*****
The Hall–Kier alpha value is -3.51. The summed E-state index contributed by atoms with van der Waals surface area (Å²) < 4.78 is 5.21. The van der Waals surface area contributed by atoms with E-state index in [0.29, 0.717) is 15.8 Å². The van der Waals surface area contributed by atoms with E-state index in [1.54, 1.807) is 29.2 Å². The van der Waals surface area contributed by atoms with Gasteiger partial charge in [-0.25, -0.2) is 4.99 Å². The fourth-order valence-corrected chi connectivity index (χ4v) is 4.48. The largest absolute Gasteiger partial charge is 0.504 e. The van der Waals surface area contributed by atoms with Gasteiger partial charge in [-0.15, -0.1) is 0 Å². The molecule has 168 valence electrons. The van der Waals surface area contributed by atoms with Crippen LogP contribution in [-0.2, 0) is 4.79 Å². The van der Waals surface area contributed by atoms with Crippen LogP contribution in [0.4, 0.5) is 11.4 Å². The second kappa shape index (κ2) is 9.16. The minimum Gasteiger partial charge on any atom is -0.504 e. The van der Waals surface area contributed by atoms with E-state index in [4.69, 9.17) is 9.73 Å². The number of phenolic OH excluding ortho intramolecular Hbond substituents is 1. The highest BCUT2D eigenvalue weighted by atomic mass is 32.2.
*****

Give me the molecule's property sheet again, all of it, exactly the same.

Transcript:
The Hall–Kier alpha value is -3.51. The summed E-state index contributed by atoms with van der Waals surface area (Å²) < 4.78 is 5.21. The van der Waals surface area contributed by atoms with E-state index in [0.29, 0.717) is 15.8 Å². The van der Waals surface area contributed by atoms with E-state index in [1.54, 1.807) is 29.2 Å². The van der Waals surface area contributed by atoms with Gasteiger partial charge in [-0.25, -0.2) is 4.99 Å². The fourth-order valence-corrected chi connectivity index (χ4v) is 4.48. The largest absolute Gasteiger partial charge is 0.504 e. The van der Waals surface area contributed by atoms with Gasteiger partial charge in [-0.15, -0.1) is 0 Å². The molecule has 168 valence electrons. The van der Waals surface area contributed by atoms with Crippen LogP contribution in [-0.2, 0) is 4.79 Å². The van der Waals surface area contributed by atoms with Crippen LogP contribution in [0.4, 0.5) is 11.4 Å². The second kappa shape index (κ2) is 9.16. The minimum Gasteiger partial charge on any atom is -0.504 e. The van der Waals surface area contributed by atoms with E-state index in [4.69, 9.17) is 9.73 Å². The number of phenolic OH excluding ortho intramolecular Hbond substituents is 1. The highest BCUT2D eigenvalue weighted by atomic mass is 32.2.